The Ratio of Macronutrients, Not Caloric Intake, Dictates Cardiometabolic Health, Aging, and Longevity in Ad Libitum-Fed Mice

Cell Metab. 2014 Mar 4;19(3):418-30. doi: 10.1016/j.cmet.2014.02.009.

Abstract

The fundamental questions of what represents a macronutritionally balanced diet and how this maintains health and longevity remain unanswered. Here, the Geometric Framework, a state-space nutritional modeling method, was used to measure interactive effects of dietary energy, protein, fat, and carbohydrate on food intake, cardiometabolic phenotype, and longevity in mice fed one of 25 diets ad libitum. Food intake was regulated primarily by protein and carbohydrate content. Longevity and health were optimized when protein was replaced with carbohydrate to limit compensatory feeding for protein and suppress protein intake. These consequences are associated with hepatic mammalian target of rapamycin (mTOR) activation and mitochondrial function and, in turn, related to circulating branched-chain amino acids and glucose. Calorie restriction achieved by high-protein diets or dietary dilution had no beneficial effects on lifespan. The results suggest that longevity can be extended in ad libitum-fed animals by manipulating the ratio of macronutrients to inhibit mTOR activation.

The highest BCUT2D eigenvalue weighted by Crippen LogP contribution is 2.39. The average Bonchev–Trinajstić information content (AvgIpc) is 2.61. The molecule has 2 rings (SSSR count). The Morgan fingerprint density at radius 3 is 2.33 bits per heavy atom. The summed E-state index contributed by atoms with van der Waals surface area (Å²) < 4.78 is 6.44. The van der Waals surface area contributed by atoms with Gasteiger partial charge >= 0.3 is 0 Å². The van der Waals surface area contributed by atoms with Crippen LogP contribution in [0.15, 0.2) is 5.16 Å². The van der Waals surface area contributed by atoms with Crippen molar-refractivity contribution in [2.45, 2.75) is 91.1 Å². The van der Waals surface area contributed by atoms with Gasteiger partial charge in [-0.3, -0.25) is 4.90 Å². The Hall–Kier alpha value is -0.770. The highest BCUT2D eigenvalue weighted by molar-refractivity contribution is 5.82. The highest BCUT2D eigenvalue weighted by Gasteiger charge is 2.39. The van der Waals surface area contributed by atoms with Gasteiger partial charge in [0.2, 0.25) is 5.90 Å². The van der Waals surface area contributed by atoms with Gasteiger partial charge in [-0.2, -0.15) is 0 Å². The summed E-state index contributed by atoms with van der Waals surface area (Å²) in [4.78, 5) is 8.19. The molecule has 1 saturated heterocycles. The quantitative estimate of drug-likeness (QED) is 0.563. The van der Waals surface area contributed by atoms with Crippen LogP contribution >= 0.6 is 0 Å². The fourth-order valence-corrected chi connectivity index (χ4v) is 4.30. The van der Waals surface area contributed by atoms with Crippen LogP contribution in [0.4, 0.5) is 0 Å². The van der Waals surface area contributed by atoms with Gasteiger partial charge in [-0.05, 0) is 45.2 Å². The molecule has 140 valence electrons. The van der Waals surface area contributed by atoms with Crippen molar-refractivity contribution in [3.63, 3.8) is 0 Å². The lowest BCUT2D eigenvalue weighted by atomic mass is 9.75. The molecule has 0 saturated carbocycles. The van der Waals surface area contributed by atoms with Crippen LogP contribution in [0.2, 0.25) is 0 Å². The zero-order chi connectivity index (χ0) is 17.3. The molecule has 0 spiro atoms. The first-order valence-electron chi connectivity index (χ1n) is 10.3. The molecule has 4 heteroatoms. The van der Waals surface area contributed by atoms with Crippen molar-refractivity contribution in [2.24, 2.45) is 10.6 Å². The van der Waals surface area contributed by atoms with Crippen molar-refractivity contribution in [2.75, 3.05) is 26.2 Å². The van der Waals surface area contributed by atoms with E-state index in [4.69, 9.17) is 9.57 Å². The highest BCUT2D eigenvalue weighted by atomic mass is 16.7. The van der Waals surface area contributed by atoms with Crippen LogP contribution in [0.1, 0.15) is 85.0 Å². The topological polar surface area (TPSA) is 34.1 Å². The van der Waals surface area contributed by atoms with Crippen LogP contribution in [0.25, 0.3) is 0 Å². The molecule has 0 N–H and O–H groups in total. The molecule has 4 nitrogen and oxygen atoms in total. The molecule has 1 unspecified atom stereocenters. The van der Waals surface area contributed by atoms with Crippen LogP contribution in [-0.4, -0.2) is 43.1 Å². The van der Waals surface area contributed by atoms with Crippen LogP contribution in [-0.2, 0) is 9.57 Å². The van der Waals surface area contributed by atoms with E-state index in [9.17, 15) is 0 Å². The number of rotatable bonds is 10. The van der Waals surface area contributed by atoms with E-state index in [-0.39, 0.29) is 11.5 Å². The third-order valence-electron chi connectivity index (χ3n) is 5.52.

Publication types

  • Research Support, Non-U.S. Gov't

MeSH terms

  • Aging*
  • Amino Acids, Branched-Chain / pharmacology
  • Animals
  • Blood Pressure / drug effects
  • Body Composition / drug effects
  • Cardiovascular Physiological Phenomena / drug effects
  • Diet*
  • Energy Intake / drug effects
  • Glucose / pharmacology
  • Glucose Intolerance
  • Insulin / blood
  • Kaplan-Meier Estimate
  • Leptin / blood
  • Liver / metabolism
  • Longevity* / drug effects
  • Male
  • Mice
  • Mice, Inbred C57BL
  • Phosphorylation
  • TOR Serine-Threonine Kinases / metabolism

Substances

  • Amino Acids, Branched-Chain
  • Insulin
  • Leptin
  • TOR Serine-Threonine Kinases
  • Glucose